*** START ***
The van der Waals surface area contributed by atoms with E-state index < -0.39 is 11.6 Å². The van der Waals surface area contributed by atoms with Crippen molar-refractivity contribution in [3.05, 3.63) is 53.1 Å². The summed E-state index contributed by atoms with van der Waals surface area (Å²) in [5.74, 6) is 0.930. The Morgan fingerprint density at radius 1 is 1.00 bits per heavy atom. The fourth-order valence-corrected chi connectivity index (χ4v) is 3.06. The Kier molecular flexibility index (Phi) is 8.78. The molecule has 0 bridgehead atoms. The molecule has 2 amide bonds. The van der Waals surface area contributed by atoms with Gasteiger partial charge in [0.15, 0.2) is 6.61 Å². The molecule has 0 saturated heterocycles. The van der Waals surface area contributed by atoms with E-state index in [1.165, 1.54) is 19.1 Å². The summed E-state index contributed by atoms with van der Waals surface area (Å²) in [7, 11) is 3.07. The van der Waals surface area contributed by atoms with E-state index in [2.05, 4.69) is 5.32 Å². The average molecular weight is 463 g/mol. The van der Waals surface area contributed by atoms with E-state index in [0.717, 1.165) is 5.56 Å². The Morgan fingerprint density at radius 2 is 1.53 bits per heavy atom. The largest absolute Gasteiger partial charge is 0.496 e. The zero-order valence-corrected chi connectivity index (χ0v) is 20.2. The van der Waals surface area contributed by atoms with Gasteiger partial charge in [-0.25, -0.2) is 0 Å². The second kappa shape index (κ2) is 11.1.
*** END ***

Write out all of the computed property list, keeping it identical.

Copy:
The van der Waals surface area contributed by atoms with E-state index < -0.39 is 11.6 Å². The van der Waals surface area contributed by atoms with Crippen molar-refractivity contribution in [3.05, 3.63) is 53.1 Å². The summed E-state index contributed by atoms with van der Waals surface area (Å²) in [5.74, 6) is 0.930. The Morgan fingerprint density at radius 1 is 1.00 bits per heavy atom. The fourth-order valence-corrected chi connectivity index (χ4v) is 3.06. The Kier molecular flexibility index (Phi) is 8.78. The molecule has 0 bridgehead atoms. The molecule has 2 amide bonds. The van der Waals surface area contributed by atoms with Gasteiger partial charge in [0.15, 0.2) is 6.61 Å². The molecule has 0 saturated heterocycles. The van der Waals surface area contributed by atoms with E-state index in [1.165, 1.54) is 19.1 Å². The summed E-state index contributed by atoms with van der Waals surface area (Å²) in [7, 11) is 3.07. The van der Waals surface area contributed by atoms with E-state index in [2.05, 4.69) is 5.32 Å². The average molecular weight is 463 g/mol. The van der Waals surface area contributed by atoms with E-state index in [0.717, 1.165) is 5.56 Å². The Morgan fingerprint density at radius 2 is 1.53 bits per heavy atom. The largest absolute Gasteiger partial charge is 0.496 e. The zero-order valence-corrected chi connectivity index (χ0v) is 20.2. The van der Waals surface area contributed by atoms with Gasteiger partial charge in [-0.25, -0.2) is 0 Å². The second kappa shape index (κ2) is 11.1.